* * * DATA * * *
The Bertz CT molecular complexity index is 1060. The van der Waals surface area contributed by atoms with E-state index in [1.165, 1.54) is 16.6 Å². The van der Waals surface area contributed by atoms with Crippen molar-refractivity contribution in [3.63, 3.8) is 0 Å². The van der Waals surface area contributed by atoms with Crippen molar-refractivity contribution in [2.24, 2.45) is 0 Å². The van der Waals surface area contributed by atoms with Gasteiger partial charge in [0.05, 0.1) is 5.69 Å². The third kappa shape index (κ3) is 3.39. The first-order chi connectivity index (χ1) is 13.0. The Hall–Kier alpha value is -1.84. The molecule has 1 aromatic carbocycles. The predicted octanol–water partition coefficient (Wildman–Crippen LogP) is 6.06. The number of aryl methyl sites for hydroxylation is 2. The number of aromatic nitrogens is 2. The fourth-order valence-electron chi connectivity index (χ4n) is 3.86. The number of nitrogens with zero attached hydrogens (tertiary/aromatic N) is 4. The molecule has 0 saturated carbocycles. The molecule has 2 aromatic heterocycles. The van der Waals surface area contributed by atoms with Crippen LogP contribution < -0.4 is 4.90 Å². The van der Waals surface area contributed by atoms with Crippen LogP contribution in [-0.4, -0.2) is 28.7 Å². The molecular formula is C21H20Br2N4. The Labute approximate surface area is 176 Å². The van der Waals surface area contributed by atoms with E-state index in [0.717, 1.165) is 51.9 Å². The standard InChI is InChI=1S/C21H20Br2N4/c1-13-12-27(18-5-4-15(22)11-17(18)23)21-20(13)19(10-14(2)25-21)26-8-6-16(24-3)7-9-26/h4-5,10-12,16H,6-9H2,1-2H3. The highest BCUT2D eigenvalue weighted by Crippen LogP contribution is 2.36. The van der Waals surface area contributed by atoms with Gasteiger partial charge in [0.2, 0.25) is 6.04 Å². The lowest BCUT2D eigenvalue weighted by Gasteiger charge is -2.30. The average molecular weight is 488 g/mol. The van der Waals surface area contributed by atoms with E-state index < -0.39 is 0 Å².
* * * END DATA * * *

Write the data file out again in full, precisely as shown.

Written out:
The Bertz CT molecular complexity index is 1060. The van der Waals surface area contributed by atoms with E-state index in [1.165, 1.54) is 16.6 Å². The van der Waals surface area contributed by atoms with Crippen molar-refractivity contribution in [3.63, 3.8) is 0 Å². The van der Waals surface area contributed by atoms with Crippen molar-refractivity contribution in [2.24, 2.45) is 0 Å². The van der Waals surface area contributed by atoms with Gasteiger partial charge in [0.05, 0.1) is 5.69 Å². The third kappa shape index (κ3) is 3.39. The first-order chi connectivity index (χ1) is 13.0. The Hall–Kier alpha value is -1.84. The molecule has 1 aromatic carbocycles. The predicted octanol–water partition coefficient (Wildman–Crippen LogP) is 6.06. The number of aryl methyl sites for hydroxylation is 2. The number of aromatic nitrogens is 2. The fourth-order valence-electron chi connectivity index (χ4n) is 3.86. The number of nitrogens with zero attached hydrogens (tertiary/aromatic N) is 4. The molecule has 0 saturated carbocycles. The molecule has 2 aromatic heterocycles. The van der Waals surface area contributed by atoms with Crippen LogP contribution < -0.4 is 4.90 Å². The van der Waals surface area contributed by atoms with Crippen LogP contribution in [-0.4, -0.2) is 28.7 Å². The molecular formula is C21H20Br2N4. The Labute approximate surface area is 176 Å². The van der Waals surface area contributed by atoms with E-state index in [0.717, 1.165) is 51.9 Å². The standard InChI is InChI=1S/C21H20Br2N4/c1-13-12-27(18-5-4-15(22)11-17(18)23)21-20(13)19(10-14(2)25-21)26-8-6-16(24-3)7-9-26/h4-5,10-12,16H,6-9H2,1-2H3. The highest BCUT2D eigenvalue weighted by Crippen LogP contribution is 2.36. The van der Waals surface area contributed by atoms with Gasteiger partial charge in [0.2, 0.25) is 6.04 Å². The lowest BCUT2D eigenvalue weighted by Gasteiger charge is -2.30. The average molecular weight is 488 g/mol. The van der Waals surface area contributed by atoms with E-state index < -0.39 is 0 Å².